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    South Asia
     Nov 20, '13

India rises above China 'space race' myth
By Anand V

Speaking Freely is an Asia Times Online feature that allows guest writers to have their say. Please click here if you are interested in contributing.

India's successful launch of the Mars Orbiter Mission (MOM) on November 5 once again drew worldwide attention to the country's growing space program.

This is India's maiden venture to the red planet and is therefore its first real step towards planetary exploration. The Mangalyaan orbiter of the MOM is hoped to become the first Indian spacecraft

to thrust itself out of the earth's gravitational field.

The earlier Mars exploration missions consisted of orbiting, landing and even using rovers on the Martian surface to study its atmosphere, topography and geology. India will just be orbiting Mars in a highly elliptical orbit and making observations regarding the Martian atmosphere using five indigenously made scientific instruments.

With the completion of this mission, India will join the American, Russian and the European space agencies as the only spacefaring entities to have sent missions to Mars.

The primary objective of the mission is to conduct technology demonstrations related to planetary space flight and deep space-mission management. The orbiter will also study the Martian atmosphere for the presence of Methane gas using the on-board Methane sensor.

If the mission succeeds, the information regarding Methane gas presence in Mars will prove critical for exploring the possibility of life on the red planet. It would also be a first because none of the earlier Mars missions have answered this specific question.

The successful launch of the MOM was implemented by the Indian Space Research Organization (ISRO) in a record minimum time of 15 months as well as a record low cost of US$73 million. That the ISRO has become capable of attempting planetary explorations is highly noteworthy given its extremely humble origins and a difficult period of development.

India's space program has withstood numerous political hurdles and economic constraints. Amid the accolades, there were also criticisms from within and outside the country about the MOM. There have also been certain myths which have been propagated which denigrate India's Mars mission as a frantic attempt to get ahead of China in an emerging space race.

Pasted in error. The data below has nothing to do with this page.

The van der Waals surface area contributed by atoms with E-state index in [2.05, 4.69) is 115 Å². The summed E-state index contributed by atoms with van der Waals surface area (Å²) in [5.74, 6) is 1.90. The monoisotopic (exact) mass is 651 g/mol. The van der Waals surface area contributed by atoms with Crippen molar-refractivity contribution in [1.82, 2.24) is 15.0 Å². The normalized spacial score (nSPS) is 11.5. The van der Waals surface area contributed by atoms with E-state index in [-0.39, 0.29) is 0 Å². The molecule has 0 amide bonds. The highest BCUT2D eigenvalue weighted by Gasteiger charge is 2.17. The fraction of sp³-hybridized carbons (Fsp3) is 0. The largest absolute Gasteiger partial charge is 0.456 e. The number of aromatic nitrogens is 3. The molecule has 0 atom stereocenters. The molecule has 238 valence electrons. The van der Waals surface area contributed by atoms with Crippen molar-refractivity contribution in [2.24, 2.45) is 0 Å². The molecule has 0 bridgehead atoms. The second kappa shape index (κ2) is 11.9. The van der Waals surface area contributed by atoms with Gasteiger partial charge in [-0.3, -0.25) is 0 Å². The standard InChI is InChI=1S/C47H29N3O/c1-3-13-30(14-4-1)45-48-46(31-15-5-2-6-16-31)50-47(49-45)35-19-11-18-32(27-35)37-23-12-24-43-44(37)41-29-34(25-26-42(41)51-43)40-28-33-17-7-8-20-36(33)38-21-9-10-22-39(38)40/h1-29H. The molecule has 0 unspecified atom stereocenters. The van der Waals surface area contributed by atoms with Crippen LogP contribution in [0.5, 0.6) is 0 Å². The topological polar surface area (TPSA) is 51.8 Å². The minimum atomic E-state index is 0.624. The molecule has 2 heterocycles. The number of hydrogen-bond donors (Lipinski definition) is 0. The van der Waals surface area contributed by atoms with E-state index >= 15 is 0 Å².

It is necessary to deflate such far-fetched arguments and explore the real geopolitical implications of India's successful launch of the MOM. It is also required to identify as to how this success can be used to strengthen India's space program.

Firstly, India's Mars mission cannot be compared to that of China based only on the launch success of MOM. The Mars mission of China failed not at its launch into earth's orbit, but during its attempt to escape it. The Yinghuo-1 was supposed to be launched into the Mars transfer orbit by the Russian spacecraft Fobos-Grunt craft, which failed to take off.

India's Mangalyaan has not reached this stage, as it will be departing Earth's orbit for Mars only by the end of November 2013. India has only successfully injected its Mars orbiter into Earth's orbit. The time is therefore not yet ripe for India's mars mission "success" to be compared to the "failure" of China's.

In fact, most of the failures of previous Mars missions happened at this critical stage of leaving the Earth's orbit for Martian one. As a result, any generalized declaration of success of MOM, and its comparison with China's will be premature.